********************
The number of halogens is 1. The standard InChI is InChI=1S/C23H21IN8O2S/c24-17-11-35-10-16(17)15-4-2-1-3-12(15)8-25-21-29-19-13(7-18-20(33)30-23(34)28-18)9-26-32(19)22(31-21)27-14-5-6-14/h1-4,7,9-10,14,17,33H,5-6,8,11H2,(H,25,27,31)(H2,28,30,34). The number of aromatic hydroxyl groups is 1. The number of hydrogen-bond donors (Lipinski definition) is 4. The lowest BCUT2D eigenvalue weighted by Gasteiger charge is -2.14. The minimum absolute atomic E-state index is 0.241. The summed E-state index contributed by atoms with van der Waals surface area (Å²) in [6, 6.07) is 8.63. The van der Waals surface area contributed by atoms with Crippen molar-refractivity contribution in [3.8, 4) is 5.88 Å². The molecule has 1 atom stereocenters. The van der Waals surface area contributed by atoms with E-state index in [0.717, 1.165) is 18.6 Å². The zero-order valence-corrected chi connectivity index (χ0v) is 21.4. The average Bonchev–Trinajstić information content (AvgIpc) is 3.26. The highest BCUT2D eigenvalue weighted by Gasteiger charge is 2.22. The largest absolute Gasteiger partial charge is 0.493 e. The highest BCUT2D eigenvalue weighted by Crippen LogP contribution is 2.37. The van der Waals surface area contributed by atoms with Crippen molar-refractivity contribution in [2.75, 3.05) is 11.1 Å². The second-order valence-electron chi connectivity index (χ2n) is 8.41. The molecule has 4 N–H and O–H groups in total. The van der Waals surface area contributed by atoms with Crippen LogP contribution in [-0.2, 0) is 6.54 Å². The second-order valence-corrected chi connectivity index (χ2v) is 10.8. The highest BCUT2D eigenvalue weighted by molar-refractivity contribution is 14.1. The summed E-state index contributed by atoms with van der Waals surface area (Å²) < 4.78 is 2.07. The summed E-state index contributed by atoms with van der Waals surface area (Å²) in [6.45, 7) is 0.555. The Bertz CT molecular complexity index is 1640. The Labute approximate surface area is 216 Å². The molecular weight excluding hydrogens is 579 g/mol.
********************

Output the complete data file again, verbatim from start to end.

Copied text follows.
The number of halogens is 1. The standard InChI is InChI=1S/C23H21IN8O2S/c24-17-11-35-10-16(17)15-4-2-1-3-12(15)8-25-21-29-19-13(7-18-20(33)30-23(34)28-18)9-26-32(19)22(31-21)27-14-5-6-14/h1-4,7,9-10,14,17,33H,5-6,8,11H2,(H,25,27,31)(H2,28,30,34). The number of aromatic hydroxyl groups is 1. The number of hydrogen-bond donors (Lipinski definition) is 4. The lowest BCUT2D eigenvalue weighted by Gasteiger charge is -2.14. The minimum absolute atomic E-state index is 0.241. The summed E-state index contributed by atoms with van der Waals surface area (Å²) in [6, 6.07) is 8.63. The van der Waals surface area contributed by atoms with Crippen molar-refractivity contribution in [3.8, 4) is 5.88 Å². The molecule has 1 atom stereocenters. The van der Waals surface area contributed by atoms with E-state index in [0.717, 1.165) is 18.6 Å². The zero-order valence-corrected chi connectivity index (χ0v) is 21.4. The average Bonchev–Trinajstić information content (AvgIpc) is 3.26. The highest BCUT2D eigenvalue weighted by Gasteiger charge is 2.22. The largest absolute Gasteiger partial charge is 0.493 e. The highest BCUT2D eigenvalue weighted by Crippen LogP contribution is 2.37. The van der Waals surface area contributed by atoms with Crippen molar-refractivity contribution in [2.75, 3.05) is 11.1 Å². The second-order valence-electron chi connectivity index (χ2n) is 8.41. The molecule has 4 N–H and O–H groups in total. The van der Waals surface area contributed by atoms with Crippen LogP contribution in [-0.2, 0) is 6.54 Å². The second-order valence-corrected chi connectivity index (χ2v) is 10.8. The highest BCUT2D eigenvalue weighted by molar-refractivity contribution is 14.1. The summed E-state index contributed by atoms with van der Waals surface area (Å²) < 4.78 is 2.07. The summed E-state index contributed by atoms with van der Waals surface area (Å²) in [6.45, 7) is 0.555. The Bertz CT molecular complexity index is 1640. The Labute approximate surface area is 216 Å². The molecular weight excluding hydrogens is 579 g/mol.